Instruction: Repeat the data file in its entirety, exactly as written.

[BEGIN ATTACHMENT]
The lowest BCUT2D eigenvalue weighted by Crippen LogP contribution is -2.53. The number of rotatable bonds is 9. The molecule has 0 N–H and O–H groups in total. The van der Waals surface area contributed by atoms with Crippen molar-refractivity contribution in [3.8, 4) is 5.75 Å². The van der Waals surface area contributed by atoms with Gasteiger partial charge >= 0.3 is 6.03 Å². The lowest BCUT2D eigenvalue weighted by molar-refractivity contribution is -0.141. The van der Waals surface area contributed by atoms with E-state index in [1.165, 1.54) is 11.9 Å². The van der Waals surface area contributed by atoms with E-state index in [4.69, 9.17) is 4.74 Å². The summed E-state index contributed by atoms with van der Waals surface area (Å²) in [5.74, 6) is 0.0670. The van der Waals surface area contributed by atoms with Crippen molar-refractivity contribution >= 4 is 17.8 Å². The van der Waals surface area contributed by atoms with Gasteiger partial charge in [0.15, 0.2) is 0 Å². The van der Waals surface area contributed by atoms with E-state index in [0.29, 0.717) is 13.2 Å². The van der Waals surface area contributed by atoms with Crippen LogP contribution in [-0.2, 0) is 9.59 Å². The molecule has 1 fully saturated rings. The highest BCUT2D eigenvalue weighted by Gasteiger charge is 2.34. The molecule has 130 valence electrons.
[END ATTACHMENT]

The lowest BCUT2D eigenvalue weighted by Crippen LogP contribution is -2.53. The number of rotatable bonds is 9. The molecule has 0 N–H and O–H groups in total. The van der Waals surface area contributed by atoms with Crippen molar-refractivity contribution in [3.8, 4) is 5.75 Å². The van der Waals surface area contributed by atoms with Gasteiger partial charge >= 0.3 is 6.03 Å². The lowest BCUT2D eigenvalue weighted by molar-refractivity contribution is -0.141. The van der Waals surface area contributed by atoms with E-state index in [1.165, 1.54) is 11.9 Å². The van der Waals surface area contributed by atoms with E-state index in [4.69, 9.17) is 4.74 Å². The summed E-state index contributed by atoms with van der Waals surface area (Å²) in [5.74, 6) is 0.0670. The van der Waals surface area contributed by atoms with Crippen molar-refractivity contribution >= 4 is 17.8 Å². The van der Waals surface area contributed by atoms with Gasteiger partial charge in [0.15, 0.2) is 0 Å². The van der Waals surface area contributed by atoms with E-state index in [0.29, 0.717) is 13.2 Å². The van der Waals surface area contributed by atoms with Crippen LogP contribution in [-0.2, 0) is 9.59 Å². The molecule has 1 fully saturated rings. The highest BCUT2D eigenvalue weighted by Gasteiger charge is 2.34. The molecule has 130 valence electrons.